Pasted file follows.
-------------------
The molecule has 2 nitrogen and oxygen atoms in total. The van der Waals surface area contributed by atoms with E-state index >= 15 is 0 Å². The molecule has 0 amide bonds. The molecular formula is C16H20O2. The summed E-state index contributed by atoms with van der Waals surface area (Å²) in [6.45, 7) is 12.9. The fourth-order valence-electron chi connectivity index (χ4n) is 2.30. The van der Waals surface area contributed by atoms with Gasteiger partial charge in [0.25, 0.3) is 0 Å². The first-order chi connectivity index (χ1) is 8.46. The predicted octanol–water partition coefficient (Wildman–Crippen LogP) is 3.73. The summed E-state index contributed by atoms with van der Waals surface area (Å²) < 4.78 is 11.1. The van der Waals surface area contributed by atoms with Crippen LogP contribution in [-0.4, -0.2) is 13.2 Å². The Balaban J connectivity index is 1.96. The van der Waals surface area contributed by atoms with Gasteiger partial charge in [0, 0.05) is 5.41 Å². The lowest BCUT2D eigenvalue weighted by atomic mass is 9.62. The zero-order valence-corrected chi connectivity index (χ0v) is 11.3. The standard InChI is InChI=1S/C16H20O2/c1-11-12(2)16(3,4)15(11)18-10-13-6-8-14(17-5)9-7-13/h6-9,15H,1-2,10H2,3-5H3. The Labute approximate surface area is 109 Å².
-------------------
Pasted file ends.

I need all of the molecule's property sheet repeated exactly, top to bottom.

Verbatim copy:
The molecule has 2 nitrogen and oxygen atoms in total. The van der Waals surface area contributed by atoms with E-state index >= 15 is 0 Å². The molecule has 0 amide bonds. The molecular formula is C16H20O2. The summed E-state index contributed by atoms with van der Waals surface area (Å²) in [6.45, 7) is 12.9. The fourth-order valence-electron chi connectivity index (χ4n) is 2.30. The van der Waals surface area contributed by atoms with Gasteiger partial charge in [0.25, 0.3) is 0 Å². The first-order chi connectivity index (χ1) is 8.46. The predicted octanol–water partition coefficient (Wildman–Crippen LogP) is 3.73. The summed E-state index contributed by atoms with van der Waals surface area (Å²) < 4.78 is 11.1. The van der Waals surface area contributed by atoms with Crippen LogP contribution in [-0.4, -0.2) is 13.2 Å². The Balaban J connectivity index is 1.96. The van der Waals surface area contributed by atoms with Gasteiger partial charge in [0, 0.05) is 5.41 Å². The lowest BCUT2D eigenvalue weighted by atomic mass is 9.62. The zero-order valence-corrected chi connectivity index (χ0v) is 11.3. The standard InChI is InChI=1S/C16H20O2/c1-11-12(2)16(3,4)15(11)18-10-13-6-8-14(17-5)9-7-13/h6-9,15H,1-2,10H2,3-5H3. The Labute approximate surface area is 109 Å².